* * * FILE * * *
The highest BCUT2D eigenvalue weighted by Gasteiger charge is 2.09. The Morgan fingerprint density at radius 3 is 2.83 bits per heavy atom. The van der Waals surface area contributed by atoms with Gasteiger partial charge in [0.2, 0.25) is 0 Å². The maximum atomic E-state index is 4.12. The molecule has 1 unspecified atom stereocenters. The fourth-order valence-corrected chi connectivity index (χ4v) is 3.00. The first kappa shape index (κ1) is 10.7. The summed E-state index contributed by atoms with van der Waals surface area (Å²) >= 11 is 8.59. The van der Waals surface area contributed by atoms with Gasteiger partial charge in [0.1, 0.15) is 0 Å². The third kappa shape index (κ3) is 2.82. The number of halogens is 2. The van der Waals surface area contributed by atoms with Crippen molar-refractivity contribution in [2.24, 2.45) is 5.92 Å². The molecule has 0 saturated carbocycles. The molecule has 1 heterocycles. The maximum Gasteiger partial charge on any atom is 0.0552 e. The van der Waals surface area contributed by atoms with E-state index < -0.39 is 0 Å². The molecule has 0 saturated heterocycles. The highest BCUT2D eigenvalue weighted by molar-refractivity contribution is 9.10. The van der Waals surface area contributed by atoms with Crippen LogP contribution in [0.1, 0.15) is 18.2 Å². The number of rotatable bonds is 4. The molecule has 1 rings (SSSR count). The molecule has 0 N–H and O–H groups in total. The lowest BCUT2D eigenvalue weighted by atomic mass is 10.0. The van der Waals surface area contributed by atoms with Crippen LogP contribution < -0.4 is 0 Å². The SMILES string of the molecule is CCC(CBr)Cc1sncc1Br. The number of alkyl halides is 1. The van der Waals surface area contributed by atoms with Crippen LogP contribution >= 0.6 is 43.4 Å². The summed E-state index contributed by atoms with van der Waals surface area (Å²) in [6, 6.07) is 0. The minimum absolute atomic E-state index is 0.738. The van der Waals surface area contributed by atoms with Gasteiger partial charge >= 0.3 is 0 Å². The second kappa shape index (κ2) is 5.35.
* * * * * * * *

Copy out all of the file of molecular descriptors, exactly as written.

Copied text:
The highest BCUT2D eigenvalue weighted by Gasteiger charge is 2.09. The Morgan fingerprint density at radius 3 is 2.83 bits per heavy atom. The van der Waals surface area contributed by atoms with Gasteiger partial charge in [0.2, 0.25) is 0 Å². The maximum atomic E-state index is 4.12. The molecule has 1 unspecified atom stereocenters. The fourth-order valence-corrected chi connectivity index (χ4v) is 3.00. The first kappa shape index (κ1) is 10.7. The summed E-state index contributed by atoms with van der Waals surface area (Å²) >= 11 is 8.59. The van der Waals surface area contributed by atoms with Gasteiger partial charge in [0.1, 0.15) is 0 Å². The third kappa shape index (κ3) is 2.82. The number of halogens is 2. The van der Waals surface area contributed by atoms with Crippen molar-refractivity contribution in [2.24, 2.45) is 5.92 Å². The molecule has 0 saturated carbocycles. The molecule has 1 heterocycles. The maximum Gasteiger partial charge on any atom is 0.0552 e. The van der Waals surface area contributed by atoms with E-state index < -0.39 is 0 Å². The molecule has 0 saturated heterocycles. The highest BCUT2D eigenvalue weighted by molar-refractivity contribution is 9.10. The van der Waals surface area contributed by atoms with Crippen LogP contribution in [0.1, 0.15) is 18.2 Å². The number of rotatable bonds is 4. The molecule has 1 rings (SSSR count). The molecule has 0 N–H and O–H groups in total. The lowest BCUT2D eigenvalue weighted by atomic mass is 10.0. The van der Waals surface area contributed by atoms with Crippen LogP contribution < -0.4 is 0 Å². The SMILES string of the molecule is CCC(CBr)Cc1sncc1Br. The number of alkyl halides is 1. The van der Waals surface area contributed by atoms with Crippen LogP contribution >= 0.6 is 43.4 Å². The summed E-state index contributed by atoms with van der Waals surface area (Å²) in [6, 6.07) is 0. The minimum absolute atomic E-state index is 0.738. The van der Waals surface area contributed by atoms with Gasteiger partial charge >= 0.3 is 0 Å². The second kappa shape index (κ2) is 5.35.